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Hypno5e - Alba - Les ombres errantes CD (album) cover




Experimental/Post Metal

4.55 | 29 ratings

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5 stars Beautiful acoustic guitar-based soundtrack music inspired by (or meant to accompany?) Bolivian-born band- member Emmanuel Jessua's film, Alba - Les Ombres Errantes.

1. "Who Wakes Up From This Dream Does Not Bear My Name" (11:10) great sound, great music, diminished by the weak vocals. Reminds me a lot of a gentler, better recorded AGALLOCH. (17.5/20)

2. "Cuarto Del Alba" (7:11) several sections of film dialogue within the softer sections of music, in Bolivian Spanish and French! (13.5/15)

3. "L'ombre Érrante" (2:07) piano and synth interlude (4.5/5)

4. "Night On The Petrified Sea" (10:58) the voice of the Spanish-speaking female narrator over the first 85 second of the song make one fully aware that this album was intended as a soundtrack to a film or story. The music that follows is excellent--especially the acoustic guitar work. Even the singing is pretty good here. The song builds toward the end of the fourth minute until a slide guitar solo takes over the lead at the 4:05 mark. Vocal "ahhs" are nice as are the delicate harmony vocals in the next section. Another narration passage in the eighth minute leads into a slightly more dynamic instrumental section before almost music drops out for a different female narrator--this one in French--speaking over some very eerie, unsettling ambient music. (18/20)

5. "The Wandering Shadows" (7:33) percussions and strings open this one before the full band joins in with a gorgeous motif and vocal melody. The instrumental sections between the vocal sections are even better. The French dialogue inserted in the quiet places makes it even more interesting for the contrasts. And then singing in English in the second verse followed by another gorgeous instrumental section during the fourth minute. My favorite song on the album. (15/15)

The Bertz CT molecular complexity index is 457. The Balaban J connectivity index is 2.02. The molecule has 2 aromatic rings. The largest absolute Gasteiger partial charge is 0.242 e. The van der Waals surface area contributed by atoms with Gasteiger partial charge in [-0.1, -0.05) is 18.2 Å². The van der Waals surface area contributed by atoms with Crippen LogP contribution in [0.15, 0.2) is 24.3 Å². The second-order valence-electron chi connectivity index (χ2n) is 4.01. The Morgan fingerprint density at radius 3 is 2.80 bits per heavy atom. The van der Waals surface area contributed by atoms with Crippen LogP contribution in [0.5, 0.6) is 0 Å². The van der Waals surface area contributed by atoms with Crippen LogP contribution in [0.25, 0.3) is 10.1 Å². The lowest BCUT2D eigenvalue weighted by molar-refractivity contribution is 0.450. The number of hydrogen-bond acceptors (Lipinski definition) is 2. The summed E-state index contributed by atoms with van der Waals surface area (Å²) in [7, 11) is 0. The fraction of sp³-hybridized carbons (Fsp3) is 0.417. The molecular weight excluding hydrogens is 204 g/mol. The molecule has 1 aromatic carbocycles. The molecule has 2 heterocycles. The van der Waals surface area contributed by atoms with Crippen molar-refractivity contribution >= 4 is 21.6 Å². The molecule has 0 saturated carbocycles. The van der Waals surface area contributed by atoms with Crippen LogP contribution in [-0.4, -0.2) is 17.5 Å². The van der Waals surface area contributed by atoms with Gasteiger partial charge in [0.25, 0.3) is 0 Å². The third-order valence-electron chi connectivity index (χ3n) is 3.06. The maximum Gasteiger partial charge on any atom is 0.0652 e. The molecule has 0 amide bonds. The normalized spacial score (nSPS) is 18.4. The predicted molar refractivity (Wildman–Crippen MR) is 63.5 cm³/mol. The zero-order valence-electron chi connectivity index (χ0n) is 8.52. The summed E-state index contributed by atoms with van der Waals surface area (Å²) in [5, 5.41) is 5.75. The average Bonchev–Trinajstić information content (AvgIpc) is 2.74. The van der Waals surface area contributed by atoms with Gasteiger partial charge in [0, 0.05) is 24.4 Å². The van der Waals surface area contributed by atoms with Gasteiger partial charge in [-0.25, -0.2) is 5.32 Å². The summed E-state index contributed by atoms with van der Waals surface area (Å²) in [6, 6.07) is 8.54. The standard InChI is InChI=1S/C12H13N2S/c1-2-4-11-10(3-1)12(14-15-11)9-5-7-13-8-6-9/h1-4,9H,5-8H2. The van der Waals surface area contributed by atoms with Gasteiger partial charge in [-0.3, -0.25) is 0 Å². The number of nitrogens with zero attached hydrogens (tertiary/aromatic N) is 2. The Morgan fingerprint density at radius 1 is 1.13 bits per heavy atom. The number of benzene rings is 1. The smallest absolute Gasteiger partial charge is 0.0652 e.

6. "Los Heraldos Negros" (10:21) quite a dynamic and moody piece, changing pace and tones several times over the course of its ten minutes while displaying the guitarist's Spanish guitar virtuosity. Up till the seven minute mark when the spoken soundtrack joins in there is an amazingly stressful sense of the pressure or at least presence of Time pushing the song (and the listener) along. It's really difficult to explain, but it's there and it's disturbing. Amazing! My other top three song. (19/20)

7. "Ojos Azules" (3:06) gorgeous layered acoustic folk music over which multiple voices sing in equally gorgeous harmonies. Another top three song for me. (10/10)

8. "Calling" (4:08) drums, bass, and electrified dobro-sounding guitar open this one before multiple layered vocals burst in singing in English. Amazing how multiple languages are used with such facility throughout this album. (9/10)

9. "Agua" (1:59) high pitched synth drone over which echoed acoustic guitar is played. (4/5)

10. "Light Of Desert And The Shadows Inside" (15:33) Ulver-esque (26.25/30)

Total Time 74:06

I must admit, this music is gorgeous and as a film soundtrack I'm quite impressed and awed by this effort and production. I've said it before: This is the kind of purpose I feel progressive rock music has always served well.

A-/five stars; a minor masterpiece of folk-inspired progressive rock soundtrack music.

BrufordFreak | 5/5 |


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